The former owner of a business where two workers died within a four-month period faces years in prison and hundreds of thousands in fines following an indictment by a federal grand jury.
Port Arthur Chemical and Environmental Services (PACES) and its former president and owner, Matthew Bowman, are charged with conspiracy to illegally transport hazardous materials resulting in two worker deaths.
The conspiracy counts each carry a maximum sentence of five years in prison and a fine of $250,000 for Bowman and $500,000 for the company.
PACES, which ceased operation in 2010, has filed for bankruptcy.
Workers at the Port Arthur, TX, facility weren’t properly protected from exposure to hazardous gases.
Charles Sittig, 48, died April 14, 2008, of a heart due to hydrogen sulfide inhalation.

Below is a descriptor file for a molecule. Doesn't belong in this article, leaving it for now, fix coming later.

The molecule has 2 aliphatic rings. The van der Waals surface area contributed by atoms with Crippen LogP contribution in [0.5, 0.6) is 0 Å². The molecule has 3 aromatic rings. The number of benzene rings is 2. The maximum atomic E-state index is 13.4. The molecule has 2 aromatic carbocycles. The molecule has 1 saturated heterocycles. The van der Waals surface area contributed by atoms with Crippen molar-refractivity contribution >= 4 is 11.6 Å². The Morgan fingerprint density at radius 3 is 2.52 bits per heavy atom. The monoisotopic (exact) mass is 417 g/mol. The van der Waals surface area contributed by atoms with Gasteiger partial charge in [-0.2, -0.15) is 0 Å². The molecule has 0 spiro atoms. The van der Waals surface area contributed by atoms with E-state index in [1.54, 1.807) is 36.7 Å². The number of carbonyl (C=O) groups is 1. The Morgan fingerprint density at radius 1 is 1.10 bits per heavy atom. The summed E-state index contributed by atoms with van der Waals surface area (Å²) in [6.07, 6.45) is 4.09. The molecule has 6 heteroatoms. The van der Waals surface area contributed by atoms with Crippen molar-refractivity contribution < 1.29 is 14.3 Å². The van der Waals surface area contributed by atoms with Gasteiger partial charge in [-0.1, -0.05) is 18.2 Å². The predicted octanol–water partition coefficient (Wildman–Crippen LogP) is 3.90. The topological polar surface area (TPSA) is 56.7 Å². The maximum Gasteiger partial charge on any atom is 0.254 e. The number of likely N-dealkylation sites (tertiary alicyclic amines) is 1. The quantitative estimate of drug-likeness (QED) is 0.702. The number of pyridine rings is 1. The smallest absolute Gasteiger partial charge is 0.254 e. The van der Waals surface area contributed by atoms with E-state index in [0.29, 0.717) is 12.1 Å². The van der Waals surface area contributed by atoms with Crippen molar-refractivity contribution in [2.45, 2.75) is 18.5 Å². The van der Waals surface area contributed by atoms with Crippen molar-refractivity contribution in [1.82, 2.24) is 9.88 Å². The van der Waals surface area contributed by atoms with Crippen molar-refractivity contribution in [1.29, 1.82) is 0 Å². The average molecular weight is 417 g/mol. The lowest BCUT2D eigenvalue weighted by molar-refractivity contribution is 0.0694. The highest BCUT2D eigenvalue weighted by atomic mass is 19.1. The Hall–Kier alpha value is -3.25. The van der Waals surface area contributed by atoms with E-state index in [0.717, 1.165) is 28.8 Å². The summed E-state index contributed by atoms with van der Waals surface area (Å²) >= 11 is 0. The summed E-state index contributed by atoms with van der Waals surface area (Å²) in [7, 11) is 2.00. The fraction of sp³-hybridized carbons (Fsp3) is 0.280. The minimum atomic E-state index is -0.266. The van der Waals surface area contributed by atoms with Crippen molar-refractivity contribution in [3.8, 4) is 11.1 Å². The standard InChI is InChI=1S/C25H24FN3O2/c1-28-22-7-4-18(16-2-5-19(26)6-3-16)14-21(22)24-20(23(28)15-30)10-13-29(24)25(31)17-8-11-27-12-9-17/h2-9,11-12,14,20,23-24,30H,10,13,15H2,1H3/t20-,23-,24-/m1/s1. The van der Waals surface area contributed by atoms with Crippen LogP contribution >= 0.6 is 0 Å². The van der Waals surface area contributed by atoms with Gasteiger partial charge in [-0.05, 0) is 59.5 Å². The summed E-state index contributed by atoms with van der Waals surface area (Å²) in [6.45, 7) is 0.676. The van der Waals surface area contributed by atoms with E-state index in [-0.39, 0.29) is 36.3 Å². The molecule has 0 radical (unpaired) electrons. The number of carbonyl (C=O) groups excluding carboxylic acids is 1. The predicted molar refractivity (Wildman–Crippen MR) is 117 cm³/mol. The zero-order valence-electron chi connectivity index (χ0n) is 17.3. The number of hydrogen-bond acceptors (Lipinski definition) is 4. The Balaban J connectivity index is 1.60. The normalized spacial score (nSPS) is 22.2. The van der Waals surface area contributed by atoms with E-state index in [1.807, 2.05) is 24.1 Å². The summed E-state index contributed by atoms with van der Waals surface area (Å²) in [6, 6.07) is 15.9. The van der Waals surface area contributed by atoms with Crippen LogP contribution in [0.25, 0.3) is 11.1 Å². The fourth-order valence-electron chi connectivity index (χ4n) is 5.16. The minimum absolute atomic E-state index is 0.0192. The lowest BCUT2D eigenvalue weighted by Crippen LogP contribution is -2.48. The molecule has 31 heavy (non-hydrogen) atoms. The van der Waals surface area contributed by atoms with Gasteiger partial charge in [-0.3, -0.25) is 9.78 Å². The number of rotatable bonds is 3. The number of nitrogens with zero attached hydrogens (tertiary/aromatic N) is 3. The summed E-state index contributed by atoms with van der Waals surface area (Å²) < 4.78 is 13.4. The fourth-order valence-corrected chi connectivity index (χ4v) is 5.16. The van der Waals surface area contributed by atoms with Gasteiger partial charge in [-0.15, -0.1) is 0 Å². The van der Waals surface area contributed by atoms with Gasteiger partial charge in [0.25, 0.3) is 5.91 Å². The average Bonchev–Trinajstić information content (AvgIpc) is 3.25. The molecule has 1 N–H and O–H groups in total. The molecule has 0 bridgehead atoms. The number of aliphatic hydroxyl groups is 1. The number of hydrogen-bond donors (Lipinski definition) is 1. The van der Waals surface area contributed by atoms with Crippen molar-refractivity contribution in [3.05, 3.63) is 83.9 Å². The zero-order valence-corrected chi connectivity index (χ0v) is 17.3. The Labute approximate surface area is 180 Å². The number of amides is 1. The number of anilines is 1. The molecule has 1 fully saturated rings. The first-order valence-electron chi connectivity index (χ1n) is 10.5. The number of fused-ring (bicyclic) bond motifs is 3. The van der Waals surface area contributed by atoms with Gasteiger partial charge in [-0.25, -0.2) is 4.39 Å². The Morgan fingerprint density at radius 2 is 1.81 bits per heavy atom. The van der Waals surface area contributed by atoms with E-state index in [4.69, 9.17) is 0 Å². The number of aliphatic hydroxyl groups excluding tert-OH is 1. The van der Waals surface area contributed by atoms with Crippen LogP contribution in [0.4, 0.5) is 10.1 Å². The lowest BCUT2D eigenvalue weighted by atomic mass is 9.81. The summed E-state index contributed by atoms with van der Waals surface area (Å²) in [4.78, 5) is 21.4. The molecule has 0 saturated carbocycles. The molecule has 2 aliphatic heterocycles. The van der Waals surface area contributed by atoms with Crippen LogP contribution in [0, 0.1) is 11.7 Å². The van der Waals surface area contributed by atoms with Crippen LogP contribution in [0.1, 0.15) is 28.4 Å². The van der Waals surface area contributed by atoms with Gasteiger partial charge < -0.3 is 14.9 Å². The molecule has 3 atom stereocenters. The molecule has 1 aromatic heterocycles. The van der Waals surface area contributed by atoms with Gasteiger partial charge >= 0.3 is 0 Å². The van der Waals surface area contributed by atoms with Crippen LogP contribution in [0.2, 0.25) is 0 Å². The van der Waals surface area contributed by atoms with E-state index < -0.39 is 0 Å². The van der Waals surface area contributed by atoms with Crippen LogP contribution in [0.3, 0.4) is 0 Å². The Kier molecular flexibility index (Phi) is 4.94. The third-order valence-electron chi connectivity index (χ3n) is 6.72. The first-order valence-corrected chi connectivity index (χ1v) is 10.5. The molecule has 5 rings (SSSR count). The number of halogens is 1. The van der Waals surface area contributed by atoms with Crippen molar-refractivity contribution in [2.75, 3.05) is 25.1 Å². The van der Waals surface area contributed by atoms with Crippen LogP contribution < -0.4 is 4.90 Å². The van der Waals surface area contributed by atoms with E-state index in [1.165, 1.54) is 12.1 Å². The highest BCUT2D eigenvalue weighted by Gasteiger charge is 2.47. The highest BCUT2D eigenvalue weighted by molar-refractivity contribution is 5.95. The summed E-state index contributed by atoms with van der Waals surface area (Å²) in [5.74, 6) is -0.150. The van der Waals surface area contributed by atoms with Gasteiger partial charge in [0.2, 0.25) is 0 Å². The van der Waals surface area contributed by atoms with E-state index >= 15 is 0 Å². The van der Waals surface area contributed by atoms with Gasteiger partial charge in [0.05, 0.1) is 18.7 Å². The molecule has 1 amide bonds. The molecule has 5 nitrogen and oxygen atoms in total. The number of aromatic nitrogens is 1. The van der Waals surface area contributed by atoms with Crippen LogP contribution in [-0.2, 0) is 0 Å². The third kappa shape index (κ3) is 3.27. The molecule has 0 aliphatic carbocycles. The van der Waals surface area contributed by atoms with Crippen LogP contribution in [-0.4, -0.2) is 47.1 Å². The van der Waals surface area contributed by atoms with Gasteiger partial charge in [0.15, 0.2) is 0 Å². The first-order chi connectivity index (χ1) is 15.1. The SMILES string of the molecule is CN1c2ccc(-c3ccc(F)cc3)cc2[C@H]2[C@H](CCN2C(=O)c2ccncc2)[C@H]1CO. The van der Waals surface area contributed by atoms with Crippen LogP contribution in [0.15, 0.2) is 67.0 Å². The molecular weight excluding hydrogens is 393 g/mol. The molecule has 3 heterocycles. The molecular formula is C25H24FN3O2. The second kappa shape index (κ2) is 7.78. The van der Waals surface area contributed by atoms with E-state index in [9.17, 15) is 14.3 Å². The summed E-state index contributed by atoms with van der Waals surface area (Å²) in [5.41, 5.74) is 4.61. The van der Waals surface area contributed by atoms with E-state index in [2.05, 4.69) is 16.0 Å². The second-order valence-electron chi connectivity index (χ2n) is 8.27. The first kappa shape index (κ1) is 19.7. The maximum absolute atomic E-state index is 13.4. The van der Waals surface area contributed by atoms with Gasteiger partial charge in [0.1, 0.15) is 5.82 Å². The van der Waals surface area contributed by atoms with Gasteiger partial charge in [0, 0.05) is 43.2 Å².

Joey Sutter, 36, died Dec. 18, 2008, by asphyxiation and poisoning due to hydrogen sulfide inhalation.
Both men were truck drivers.
Bowman and PACES are charged with
- conspiracy to violate the Hazardous Materials Transportation Uniform Safety Act, and
- two counts of failure to implement appropriate controls to protect employees from exposure to hydrogen sulfide in violation of the Occupational Safety and Health Administration Act.
Hydrogen sulfide is an acute toxic substance that is the leading cause of sudden death in the workplace. Employers are required by OSHA to implement engineering and safety controls to prevent employees from exposure above harmful limits.
According to the indictment, Bowman was responsible for, among other duties, employee safety precautions and determining what safety equipment could be purchased or maintained.
Bowman was also president and owner of CES Environmental Services in Houston. In 2008, another worker died at the Houston facility when an explosion and flash fire knocked him from the top of a tank he was filling with water. OSHA fined the company $1.5 million for safety violations.
None of the current indictments relate to the Houston case.